In an 11-page letter sent to the CHSRA in late 2007, the Town of Atherton detailed its concerns about the HSR project. Refer to Chapter 22, p. 101 of the Bay Area to Central Valley Program EIR/EIS. The letter includes the following claims:
  1. properties will need to be condemned to build HSR through Atherton;
  2. partially condemned properties are subject to remainder damages "easily in excess" of the value of the entire property, to compensate owners for noise and visual impacts in perpetuity;
  3. the remainder of the property may not be condemned unless it is actually needed for the project; condemnation to limit remainder damages is not sufficient to support the taking.
In short, Atherton warned that running HSR through town would entangle the project in an expensive and drawn-out legal battle. That battle has already begun: Atherton was a co-plaintiff in a partially successful legal challenge brought by environmental and transit activists against the above-mentioned EIR, forcing it to be revised. Doubtless this is only the beginning.

Horizontal Alignment

Despite the controversy around the issue of eminent domain, the Caltrain right of way (see maps for mileposts 27 and 28) is 80 - 85 feet wide and straight as a ruler everywhere along the 0.8 mile section that falls within Atherton town limits. In principle, this is sufficient space to accommodate four tracks, although temporary construction easements may still be required to build the grade separation structures at Atherton's two grade crossings, Fair Oaks Lane and Watkins Avenue.

Trees are highly prized in Atherton, and many large volunteer trees growing on the railroad right of way would have to be removed. Caltrain's electrification EIR identified 80 trees that would need to be removed for a two-track at-grade electrified configuration; a wider four-track arrangement would likely result in even more tree removals.

Vertical Alignment

The existing tracks slope down at a gentle (less than 0.5%) grade to the north, and cross a drainage ditch known as the Atherton Channel at Watkins Ave. The vertical alignment of the tracks through Atherton is intimately linked to the choices made in neighboring Menlo Park, which has several closely-spaced crossings that would require a consistent vertical alignment to be used through both cities. The existing alignment is shown in the figure below, created from Caltrain track survey data.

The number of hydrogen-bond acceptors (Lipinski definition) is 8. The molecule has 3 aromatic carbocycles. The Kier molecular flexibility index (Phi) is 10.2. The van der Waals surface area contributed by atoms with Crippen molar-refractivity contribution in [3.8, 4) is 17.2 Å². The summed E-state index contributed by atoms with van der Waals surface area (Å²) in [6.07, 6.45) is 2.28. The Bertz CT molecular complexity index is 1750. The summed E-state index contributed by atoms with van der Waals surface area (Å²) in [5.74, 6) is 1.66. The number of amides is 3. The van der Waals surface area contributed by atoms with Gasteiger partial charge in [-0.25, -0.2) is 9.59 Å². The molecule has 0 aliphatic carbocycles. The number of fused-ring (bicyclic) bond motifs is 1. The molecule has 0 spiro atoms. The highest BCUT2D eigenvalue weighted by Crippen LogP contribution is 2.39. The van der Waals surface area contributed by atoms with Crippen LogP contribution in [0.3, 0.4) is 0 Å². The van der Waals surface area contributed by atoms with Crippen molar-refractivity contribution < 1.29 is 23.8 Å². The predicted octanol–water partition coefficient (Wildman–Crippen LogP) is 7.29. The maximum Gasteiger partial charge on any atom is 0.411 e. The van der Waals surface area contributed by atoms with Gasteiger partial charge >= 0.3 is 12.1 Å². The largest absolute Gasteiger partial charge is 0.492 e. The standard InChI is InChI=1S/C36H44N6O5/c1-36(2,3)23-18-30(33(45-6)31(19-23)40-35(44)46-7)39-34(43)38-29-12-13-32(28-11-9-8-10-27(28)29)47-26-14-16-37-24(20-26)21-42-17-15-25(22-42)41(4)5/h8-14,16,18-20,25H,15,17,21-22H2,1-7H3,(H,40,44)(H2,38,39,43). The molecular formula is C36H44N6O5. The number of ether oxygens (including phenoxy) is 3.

Even with the program EIR in legal trouble, project-level environmental work is continuing, with the CHSRA's preliminary design alternatives including elevated, at-grade and below-grade variations of the vertical alignment through Atherton.

An elevated alignment, as originally suggested in the program EIR/EIS and as previously studied in neighboring Menlo Park, would raise the tracks about 15 feet and lower the roads by about 5 feet. Pedestrian sidewalks would stay at grade. The tracks would have to be elevated over all six crossings in Menlo / Atherton, as shown in the figure below. Note, the 1% grade specified for freight trains considerably lengthens the northern approach to such an elevated structure.

Putting the tracks in a trench would require lowering the rails by 30 feet, to accommodate tall freight cars under overhead electrification. The solid red line in the figure below shows a trench alignment. The tracks must rise back to grade at the existing Fifth Avenue grade separation to the north, so trains, tracks, poles and overhead wires would be out of sight for only a portion of Atherton. Again, freight-friendly 1% grades are shown.

Atherton's Folly